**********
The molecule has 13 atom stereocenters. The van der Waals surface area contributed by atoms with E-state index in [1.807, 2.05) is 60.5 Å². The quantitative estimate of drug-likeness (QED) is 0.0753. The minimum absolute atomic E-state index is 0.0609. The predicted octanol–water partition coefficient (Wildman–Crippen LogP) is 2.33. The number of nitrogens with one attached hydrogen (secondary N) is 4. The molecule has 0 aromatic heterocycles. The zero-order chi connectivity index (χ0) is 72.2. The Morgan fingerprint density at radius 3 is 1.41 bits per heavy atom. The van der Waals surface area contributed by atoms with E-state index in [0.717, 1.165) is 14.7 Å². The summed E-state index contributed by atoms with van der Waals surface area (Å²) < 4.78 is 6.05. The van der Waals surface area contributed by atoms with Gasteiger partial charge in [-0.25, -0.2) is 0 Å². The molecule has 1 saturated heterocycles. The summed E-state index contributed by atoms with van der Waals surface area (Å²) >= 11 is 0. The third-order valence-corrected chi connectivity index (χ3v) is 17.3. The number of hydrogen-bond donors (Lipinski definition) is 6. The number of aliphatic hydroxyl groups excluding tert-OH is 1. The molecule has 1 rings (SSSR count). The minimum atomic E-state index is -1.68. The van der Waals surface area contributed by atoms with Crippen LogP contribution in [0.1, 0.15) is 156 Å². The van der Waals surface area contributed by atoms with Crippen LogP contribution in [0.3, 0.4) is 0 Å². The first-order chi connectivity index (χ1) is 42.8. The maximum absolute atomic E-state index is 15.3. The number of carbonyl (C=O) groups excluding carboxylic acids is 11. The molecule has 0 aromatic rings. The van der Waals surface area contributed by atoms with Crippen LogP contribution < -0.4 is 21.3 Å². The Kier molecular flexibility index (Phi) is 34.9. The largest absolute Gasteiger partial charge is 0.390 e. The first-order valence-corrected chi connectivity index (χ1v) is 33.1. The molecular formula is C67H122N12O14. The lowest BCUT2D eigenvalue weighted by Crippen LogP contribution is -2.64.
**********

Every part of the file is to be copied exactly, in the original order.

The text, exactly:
The molecule has 13 atom stereocenters. The van der Waals surface area contributed by atoms with E-state index in [1.807, 2.05) is 60.5 Å². The quantitative estimate of drug-likeness (QED) is 0.0753. The minimum absolute atomic E-state index is 0.0609. The predicted octanol–water partition coefficient (Wildman–Crippen LogP) is 2.33. The number of nitrogens with one attached hydrogen (secondary N) is 4. The molecule has 0 aromatic heterocycles. The zero-order chi connectivity index (χ0) is 72.2. The Morgan fingerprint density at radius 3 is 1.41 bits per heavy atom. The van der Waals surface area contributed by atoms with E-state index in [0.717, 1.165) is 14.7 Å². The summed E-state index contributed by atoms with van der Waals surface area (Å²) < 4.78 is 6.05. The van der Waals surface area contributed by atoms with Gasteiger partial charge in [-0.25, -0.2) is 0 Å². The molecule has 1 saturated heterocycles. The summed E-state index contributed by atoms with van der Waals surface area (Å²) >= 11 is 0. The third-order valence-corrected chi connectivity index (χ3v) is 17.3. The number of hydrogen-bond donors (Lipinski definition) is 6. The number of aliphatic hydroxyl groups excluding tert-OH is 1. The molecule has 1 rings (SSSR count). The minimum atomic E-state index is -1.68. The van der Waals surface area contributed by atoms with Crippen LogP contribution in [0.1, 0.15) is 156 Å². The van der Waals surface area contributed by atoms with Crippen LogP contribution in [0.3, 0.4) is 0 Å². The first-order chi connectivity index (χ1) is 42.8. The maximum absolute atomic E-state index is 15.3. The number of carbonyl (C=O) groups excluding carboxylic acids is 11. The molecule has 0 aromatic rings. The van der Waals surface area contributed by atoms with Crippen LogP contribution < -0.4 is 21.3 Å². The Kier molecular flexibility index (Phi) is 34.9. The largest absolute Gasteiger partial charge is 0.390 e. The first-order valence-corrected chi connectivity index (χ1v) is 33.1. The molecular formula is C67H122N12O14. The lowest BCUT2D eigenvalue weighted by Crippen LogP contribution is -2.64.